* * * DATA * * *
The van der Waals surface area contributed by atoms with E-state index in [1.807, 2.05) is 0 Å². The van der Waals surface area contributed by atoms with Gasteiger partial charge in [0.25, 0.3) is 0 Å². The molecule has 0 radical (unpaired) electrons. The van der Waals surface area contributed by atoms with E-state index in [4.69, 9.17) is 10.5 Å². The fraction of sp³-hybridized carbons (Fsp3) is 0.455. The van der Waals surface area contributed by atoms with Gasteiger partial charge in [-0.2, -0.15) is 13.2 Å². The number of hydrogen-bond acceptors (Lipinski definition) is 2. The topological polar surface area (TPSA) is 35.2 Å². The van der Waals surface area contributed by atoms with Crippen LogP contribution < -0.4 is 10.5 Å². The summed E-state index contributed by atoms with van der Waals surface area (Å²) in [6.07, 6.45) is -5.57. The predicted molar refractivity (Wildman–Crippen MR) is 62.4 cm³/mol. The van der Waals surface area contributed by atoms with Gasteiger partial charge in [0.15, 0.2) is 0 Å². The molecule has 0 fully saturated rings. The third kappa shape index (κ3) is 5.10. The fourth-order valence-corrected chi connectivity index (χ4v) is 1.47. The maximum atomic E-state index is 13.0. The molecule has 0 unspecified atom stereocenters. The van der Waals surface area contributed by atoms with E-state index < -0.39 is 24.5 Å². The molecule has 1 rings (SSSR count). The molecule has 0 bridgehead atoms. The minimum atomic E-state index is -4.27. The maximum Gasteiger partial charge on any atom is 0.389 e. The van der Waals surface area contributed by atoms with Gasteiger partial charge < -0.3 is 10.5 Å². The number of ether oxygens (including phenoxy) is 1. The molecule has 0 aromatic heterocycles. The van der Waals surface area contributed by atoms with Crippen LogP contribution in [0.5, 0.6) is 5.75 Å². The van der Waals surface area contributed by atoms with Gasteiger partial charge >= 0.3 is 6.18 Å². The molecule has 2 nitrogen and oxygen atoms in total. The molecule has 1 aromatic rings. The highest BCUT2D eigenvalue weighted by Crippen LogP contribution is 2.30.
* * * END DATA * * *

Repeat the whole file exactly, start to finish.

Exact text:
The van der Waals surface area contributed by atoms with E-state index in [1.807, 2.05) is 0 Å². The van der Waals surface area contributed by atoms with Gasteiger partial charge in [0.25, 0.3) is 0 Å². The molecule has 0 radical (unpaired) electrons. The van der Waals surface area contributed by atoms with E-state index in [4.69, 9.17) is 10.5 Å². The fraction of sp³-hybridized carbons (Fsp3) is 0.455. The van der Waals surface area contributed by atoms with Gasteiger partial charge in [-0.2, -0.15) is 13.2 Å². The number of hydrogen-bond acceptors (Lipinski definition) is 2. The topological polar surface area (TPSA) is 35.2 Å². The van der Waals surface area contributed by atoms with Crippen LogP contribution < -0.4 is 10.5 Å². The summed E-state index contributed by atoms with van der Waals surface area (Å²) in [6.07, 6.45) is -5.57. The predicted molar refractivity (Wildman–Crippen MR) is 62.4 cm³/mol. The van der Waals surface area contributed by atoms with Gasteiger partial charge in [0.15, 0.2) is 0 Å². The molecule has 0 fully saturated rings. The third kappa shape index (κ3) is 5.10. The fourth-order valence-corrected chi connectivity index (χ4v) is 1.47. The maximum atomic E-state index is 13.0. The molecule has 0 unspecified atom stereocenters. The van der Waals surface area contributed by atoms with E-state index < -0.39 is 24.5 Å². The molecule has 1 rings (SSSR count). The molecule has 0 bridgehead atoms. The minimum atomic E-state index is -4.27. The maximum Gasteiger partial charge on any atom is 0.389 e. The van der Waals surface area contributed by atoms with Gasteiger partial charge < -0.3 is 10.5 Å². The number of ether oxygens (including phenoxy) is 1. The molecule has 0 aromatic heterocycles. The van der Waals surface area contributed by atoms with Crippen LogP contribution in [0.5, 0.6) is 5.75 Å². The van der Waals surface area contributed by atoms with Gasteiger partial charge >= 0.3 is 6.18 Å². The molecule has 2 nitrogen and oxygen atoms in total. The molecule has 1 aromatic rings. The highest BCUT2D eigenvalue weighted by Crippen LogP contribution is 2.30.